This year's Tour de France has yet to be rocked by any doping scandals.
No doping scandals ... yet
PERPIGNAN // This year's Tour de France has yet to be rocked by any doping scandals. But the Team Columbia boss, Bob Stapleton, says he is under no illusions that race will be completely clean. Cycling officials have cracked down massively on doping in the sport with the introduction of biological passports for all riders but there are still those who slip through the net.
"I'm a huge fan of the biological passport - it's the best way for pushing doping out of this sport," Stapleton said. "But sadly doping still goes on and will still be going on in this race. "Unfortunately we'll get some reminders of that in the remaining days of this race and when it happens - perhaps stupidly - I'm always disappointed. You never really get over that fact. Every time a drug cheat gets caught, it's like a slap in the face for the rest of us."
Stapleton, however, insisted that the situation was much improved from the past and that increasingly the testers were winning the battle with the drug cheats. And he said that cycling was no worse than other sports or other sectors of society. "Sport always shows the good and bad quarters of society," he said. "It has all the problems of society but they are simply magnified - it's an exaggerated view of life, and you see the very best and very worst of life in sport."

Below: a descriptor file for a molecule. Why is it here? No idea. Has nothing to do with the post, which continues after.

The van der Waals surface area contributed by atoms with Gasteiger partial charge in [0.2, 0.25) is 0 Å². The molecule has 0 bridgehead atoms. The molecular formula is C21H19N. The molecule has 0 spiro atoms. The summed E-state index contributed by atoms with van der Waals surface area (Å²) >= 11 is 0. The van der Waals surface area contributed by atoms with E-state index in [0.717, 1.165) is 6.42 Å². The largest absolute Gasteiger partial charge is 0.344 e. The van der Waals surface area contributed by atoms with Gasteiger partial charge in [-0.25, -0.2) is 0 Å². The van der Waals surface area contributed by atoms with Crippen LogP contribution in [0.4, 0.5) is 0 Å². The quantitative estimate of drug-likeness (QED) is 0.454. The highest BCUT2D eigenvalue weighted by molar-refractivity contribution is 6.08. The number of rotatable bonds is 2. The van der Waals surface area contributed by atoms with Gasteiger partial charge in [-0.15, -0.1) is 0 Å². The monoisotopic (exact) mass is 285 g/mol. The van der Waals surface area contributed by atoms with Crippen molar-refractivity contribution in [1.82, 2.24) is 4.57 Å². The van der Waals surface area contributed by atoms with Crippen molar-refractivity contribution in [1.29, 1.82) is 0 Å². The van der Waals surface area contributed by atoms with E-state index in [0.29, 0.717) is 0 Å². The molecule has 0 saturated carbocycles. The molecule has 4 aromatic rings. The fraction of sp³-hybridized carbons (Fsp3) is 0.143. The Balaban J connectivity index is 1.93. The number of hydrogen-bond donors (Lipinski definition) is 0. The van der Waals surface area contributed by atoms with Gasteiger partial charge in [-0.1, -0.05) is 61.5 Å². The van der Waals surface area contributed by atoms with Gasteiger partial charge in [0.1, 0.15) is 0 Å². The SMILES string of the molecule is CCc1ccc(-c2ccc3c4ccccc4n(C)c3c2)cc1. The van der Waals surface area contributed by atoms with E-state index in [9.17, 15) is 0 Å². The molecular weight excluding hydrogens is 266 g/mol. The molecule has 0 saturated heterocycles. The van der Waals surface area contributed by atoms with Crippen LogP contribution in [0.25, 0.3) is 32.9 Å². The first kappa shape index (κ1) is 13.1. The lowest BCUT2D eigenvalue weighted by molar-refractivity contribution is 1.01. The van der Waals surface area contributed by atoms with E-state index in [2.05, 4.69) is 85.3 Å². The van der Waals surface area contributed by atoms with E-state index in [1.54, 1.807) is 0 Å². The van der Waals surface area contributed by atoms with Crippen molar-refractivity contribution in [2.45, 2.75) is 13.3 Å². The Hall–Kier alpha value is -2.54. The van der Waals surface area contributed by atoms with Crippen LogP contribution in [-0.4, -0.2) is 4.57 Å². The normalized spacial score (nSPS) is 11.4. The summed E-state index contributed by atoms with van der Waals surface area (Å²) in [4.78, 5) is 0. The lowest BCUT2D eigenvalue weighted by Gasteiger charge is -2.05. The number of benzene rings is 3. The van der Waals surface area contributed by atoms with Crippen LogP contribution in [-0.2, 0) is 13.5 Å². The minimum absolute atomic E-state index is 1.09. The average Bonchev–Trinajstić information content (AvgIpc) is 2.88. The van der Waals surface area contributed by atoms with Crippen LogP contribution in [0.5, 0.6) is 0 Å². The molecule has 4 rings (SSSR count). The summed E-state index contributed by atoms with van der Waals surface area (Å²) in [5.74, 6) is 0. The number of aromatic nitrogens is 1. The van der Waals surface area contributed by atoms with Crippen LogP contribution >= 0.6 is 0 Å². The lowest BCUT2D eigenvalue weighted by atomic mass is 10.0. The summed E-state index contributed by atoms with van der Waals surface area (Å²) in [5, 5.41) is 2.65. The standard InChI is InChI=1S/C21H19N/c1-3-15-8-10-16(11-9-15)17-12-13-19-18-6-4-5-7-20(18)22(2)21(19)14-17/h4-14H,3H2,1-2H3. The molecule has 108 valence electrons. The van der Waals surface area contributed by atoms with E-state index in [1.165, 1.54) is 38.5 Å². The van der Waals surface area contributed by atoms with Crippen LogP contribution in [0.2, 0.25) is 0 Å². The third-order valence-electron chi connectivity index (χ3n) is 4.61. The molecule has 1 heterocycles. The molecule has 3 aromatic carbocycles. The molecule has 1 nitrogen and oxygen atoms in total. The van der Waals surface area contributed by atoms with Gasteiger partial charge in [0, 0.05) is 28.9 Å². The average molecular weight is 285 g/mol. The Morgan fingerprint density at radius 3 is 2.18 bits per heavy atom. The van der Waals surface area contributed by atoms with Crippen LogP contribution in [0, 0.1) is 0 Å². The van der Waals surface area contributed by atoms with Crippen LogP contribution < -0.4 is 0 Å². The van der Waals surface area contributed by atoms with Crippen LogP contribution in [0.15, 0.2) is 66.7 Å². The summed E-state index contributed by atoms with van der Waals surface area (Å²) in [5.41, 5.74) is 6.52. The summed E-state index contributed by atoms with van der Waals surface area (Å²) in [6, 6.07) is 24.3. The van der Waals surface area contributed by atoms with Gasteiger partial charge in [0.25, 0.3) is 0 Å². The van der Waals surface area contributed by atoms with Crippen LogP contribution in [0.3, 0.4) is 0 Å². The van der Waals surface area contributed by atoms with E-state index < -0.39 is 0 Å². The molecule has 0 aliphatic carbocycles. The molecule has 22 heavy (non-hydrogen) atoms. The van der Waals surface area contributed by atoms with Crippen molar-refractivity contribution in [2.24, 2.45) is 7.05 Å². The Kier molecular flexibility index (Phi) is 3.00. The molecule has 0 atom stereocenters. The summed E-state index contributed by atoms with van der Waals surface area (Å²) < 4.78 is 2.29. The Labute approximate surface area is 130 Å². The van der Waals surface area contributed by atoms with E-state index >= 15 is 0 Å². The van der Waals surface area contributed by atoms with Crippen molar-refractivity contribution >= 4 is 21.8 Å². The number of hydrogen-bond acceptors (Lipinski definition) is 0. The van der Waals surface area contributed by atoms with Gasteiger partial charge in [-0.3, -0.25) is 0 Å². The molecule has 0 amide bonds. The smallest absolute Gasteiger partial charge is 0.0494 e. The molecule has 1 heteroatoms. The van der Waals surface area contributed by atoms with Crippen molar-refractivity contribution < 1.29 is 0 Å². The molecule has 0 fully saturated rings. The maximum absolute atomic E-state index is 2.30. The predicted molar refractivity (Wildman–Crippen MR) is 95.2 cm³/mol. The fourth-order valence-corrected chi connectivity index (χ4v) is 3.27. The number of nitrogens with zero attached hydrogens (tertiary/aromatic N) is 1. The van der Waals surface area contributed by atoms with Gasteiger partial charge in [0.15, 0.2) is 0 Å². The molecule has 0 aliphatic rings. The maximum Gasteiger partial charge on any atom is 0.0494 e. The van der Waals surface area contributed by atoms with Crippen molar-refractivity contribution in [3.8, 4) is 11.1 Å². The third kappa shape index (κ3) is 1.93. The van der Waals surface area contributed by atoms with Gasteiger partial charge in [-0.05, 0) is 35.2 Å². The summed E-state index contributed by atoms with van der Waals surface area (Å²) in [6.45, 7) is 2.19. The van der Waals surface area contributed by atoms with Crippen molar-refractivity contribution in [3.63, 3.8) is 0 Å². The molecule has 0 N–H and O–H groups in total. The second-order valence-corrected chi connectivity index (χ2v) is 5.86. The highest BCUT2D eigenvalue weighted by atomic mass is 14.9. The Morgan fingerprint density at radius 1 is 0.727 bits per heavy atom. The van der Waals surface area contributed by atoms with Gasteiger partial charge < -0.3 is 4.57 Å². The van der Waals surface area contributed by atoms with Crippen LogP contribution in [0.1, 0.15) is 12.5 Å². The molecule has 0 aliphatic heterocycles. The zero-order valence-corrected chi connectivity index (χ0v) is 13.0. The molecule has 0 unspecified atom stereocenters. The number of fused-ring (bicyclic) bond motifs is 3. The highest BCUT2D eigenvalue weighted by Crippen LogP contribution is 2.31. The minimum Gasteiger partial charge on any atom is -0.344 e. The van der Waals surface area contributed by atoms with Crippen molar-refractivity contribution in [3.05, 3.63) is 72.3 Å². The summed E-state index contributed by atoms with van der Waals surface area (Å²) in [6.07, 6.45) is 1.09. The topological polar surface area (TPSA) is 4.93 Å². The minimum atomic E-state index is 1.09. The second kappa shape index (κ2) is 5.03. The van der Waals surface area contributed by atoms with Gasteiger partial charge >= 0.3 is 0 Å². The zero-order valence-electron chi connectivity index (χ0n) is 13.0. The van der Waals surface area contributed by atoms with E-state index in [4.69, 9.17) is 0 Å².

Stapleton will be hoping that the very best he has to offer, the sprinter Mark Cavendish, will once again come to the fore on today's 181.5-kilometre sixth stage from Girona to Barcelona. But with a stage littered with small climbs, and a slight incline into the finish in Barcelona, Cavendish is likely to be upstaged by a breakaway rider or one of the better climbing sprinters, such as Spain's Oscar Freire, the winner of last year's green jersey.
Cavendish has been one of the stars of this year's race to date and Stapleton said that the Briton never ceased to amaze him throughout the season. "He's the sort of guy that needs no introduction," said Stapleton. "He's really become a big, big name in cycling and he's only 24. Every time there's a sprint he just seems to get better and better, and there's few things better to watch as a team boss."
The obvious highlight for Stapleton so far has been the entire team leading a 27-man breakaway on stage three as they built up to giving Cavendish his second stage win of the race. And the American entrepreneur, who made his name in the telecommunications industry before moving into cycling, said he expected even greater things to come. "This team is not just about one rider, as good as Cav is. We've got a phenomenal roster of riders and we'll be going all out to win every day of this Tour."